Peak credentialism

How much is a degree from a prestigious university worth? The answer is a bit difficult to answer because there are many cofounding factors: people from the connected class  (folks that ‘know people’) tend to attend the most prestigious universities, and they also tend to do well professionally. It is likely that highly connected people do well no matter what.

Sorting it out is difficult, but we should remember that the objective of an employer is often to hire the most qualified person. The credentials are only an approximation. In jobs where it is easy to identify the highly productive individuals, you would expect that credentials would have less value.

In After credentials (2008), Paul Graham wrote:

Credentials are a step beyond bribery and influence. But they’re not the final step. There’s an even better way to block the transmission of power between generations: to encourage the trend toward an economy made of more, smaller units. Then you can measure what credentials merely predict.

The era of credentials began to end when the power of large organizations peaked in the late twentieth century. Now we seem to be entering a new era based on measurement. The reason the new model has advanced so rapidly is that it works so much better. It shows no sign of slowing.

The New York Times told us in 2017 about how tech jobs rely on measuring skills rather than degrees. They wrote:

In the last two years, nearly a third of IBM’s new hires there and in a few other locations have not had four-year college degrees. IBM has jointly developed curriculums with the local community college, as well as one-year and two-year courses aligned with the company’s hiring needs.

My oldest son will be attending college next fall, studying in computer science. We reviewed job ads together. It was interesting that few job ads in technology made much of a case for education. Unsurprisingly, the more senior the position, the less likely the job was to require specific education.

In the United Kingdom, the most prestigious universities are part of the Russell Group. Klein (2021) finds that graduating from these universities is not especially advantageous for most students, except maybe for those from low backgrounds:

The findings show no discernible differences in occupational prestige between graduates from Russell Group universities and other universities once conditioning on covariates. When considering career trajectories, graduates from Russell Group universities had no advantages at immediate labor market entry but gained somewhat higher occupational prestige levels than students from other universities in the first two years since their first significant job. This advantage remained stable until their sixth year in the labor market. After six years in the labor market, however, graduates from other universities had a steeper career progression and caught up with their peers from Russell Group universities.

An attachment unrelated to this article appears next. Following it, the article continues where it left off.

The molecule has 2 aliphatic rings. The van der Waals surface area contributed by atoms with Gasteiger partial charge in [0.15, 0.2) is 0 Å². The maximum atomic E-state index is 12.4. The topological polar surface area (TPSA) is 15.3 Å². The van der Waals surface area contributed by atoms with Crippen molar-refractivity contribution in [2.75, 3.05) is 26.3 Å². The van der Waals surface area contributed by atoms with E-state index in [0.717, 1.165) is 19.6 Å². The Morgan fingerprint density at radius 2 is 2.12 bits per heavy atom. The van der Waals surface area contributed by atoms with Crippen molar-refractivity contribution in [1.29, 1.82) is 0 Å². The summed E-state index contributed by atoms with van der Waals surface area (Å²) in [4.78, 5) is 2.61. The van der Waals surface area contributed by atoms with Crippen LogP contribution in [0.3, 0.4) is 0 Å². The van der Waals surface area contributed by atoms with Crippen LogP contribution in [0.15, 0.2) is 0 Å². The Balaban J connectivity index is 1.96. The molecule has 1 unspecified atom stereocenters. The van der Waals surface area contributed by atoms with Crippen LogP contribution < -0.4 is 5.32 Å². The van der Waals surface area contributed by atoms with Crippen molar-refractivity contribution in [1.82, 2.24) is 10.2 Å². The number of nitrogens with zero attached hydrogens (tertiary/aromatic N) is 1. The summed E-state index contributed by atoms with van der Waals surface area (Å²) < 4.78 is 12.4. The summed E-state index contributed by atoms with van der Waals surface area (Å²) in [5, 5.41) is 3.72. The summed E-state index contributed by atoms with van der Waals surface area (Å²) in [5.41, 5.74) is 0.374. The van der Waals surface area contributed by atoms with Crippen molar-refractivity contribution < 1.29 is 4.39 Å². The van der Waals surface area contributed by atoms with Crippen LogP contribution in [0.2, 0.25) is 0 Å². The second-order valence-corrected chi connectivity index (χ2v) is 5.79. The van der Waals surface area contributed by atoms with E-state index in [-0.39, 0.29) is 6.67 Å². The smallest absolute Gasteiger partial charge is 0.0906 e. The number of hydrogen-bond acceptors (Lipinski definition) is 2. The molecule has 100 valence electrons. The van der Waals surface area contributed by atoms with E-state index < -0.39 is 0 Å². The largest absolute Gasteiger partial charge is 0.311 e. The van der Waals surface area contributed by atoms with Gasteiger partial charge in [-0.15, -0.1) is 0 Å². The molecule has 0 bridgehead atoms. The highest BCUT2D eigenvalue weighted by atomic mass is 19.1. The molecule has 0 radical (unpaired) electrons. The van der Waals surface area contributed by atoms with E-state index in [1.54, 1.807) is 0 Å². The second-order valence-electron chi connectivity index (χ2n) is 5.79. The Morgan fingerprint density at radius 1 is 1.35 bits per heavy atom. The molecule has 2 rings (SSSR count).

Looking a Germany, Lang and Schwabe (2021) find that attending ‘excellent’ universities is not as helpful as one might think:

Applying a difference-in-differences approach in combination with a simulation study, we do not identify a statistically significant excellence premium in the wages for graduates of ‘universities of excellence’.

Thus there is evidence that Graham was correct in 2008: we are moving beyond credentials. In effect, you probably need to worry less today about which college you tend, or even whether you should attend college. Keep in mind that after you have had a few real jobs, few people will care about your degrees. After all, 8% of CEOs have never even completed college.

Daniel Lemire, "Peak credentialism," in Daniel Lemire's blog, June 1, 2023.

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Daniel Lemire

A computer science professor at the University of Quebec (TELUQ).

7 thoughts on “Peak credentialism”

  1. I think this is highly dependent on viewing this from a tech industry perspective.

    1. I think it’s viewed from any industry where you can measure viability of a candidate through other means. Any job where you can tangibly demonstrate your ability to get the job done or that you have specific desirable skillsets, coupled with other desirable characteristics like enthusias, passion, willingness to learn, is what will get you the job.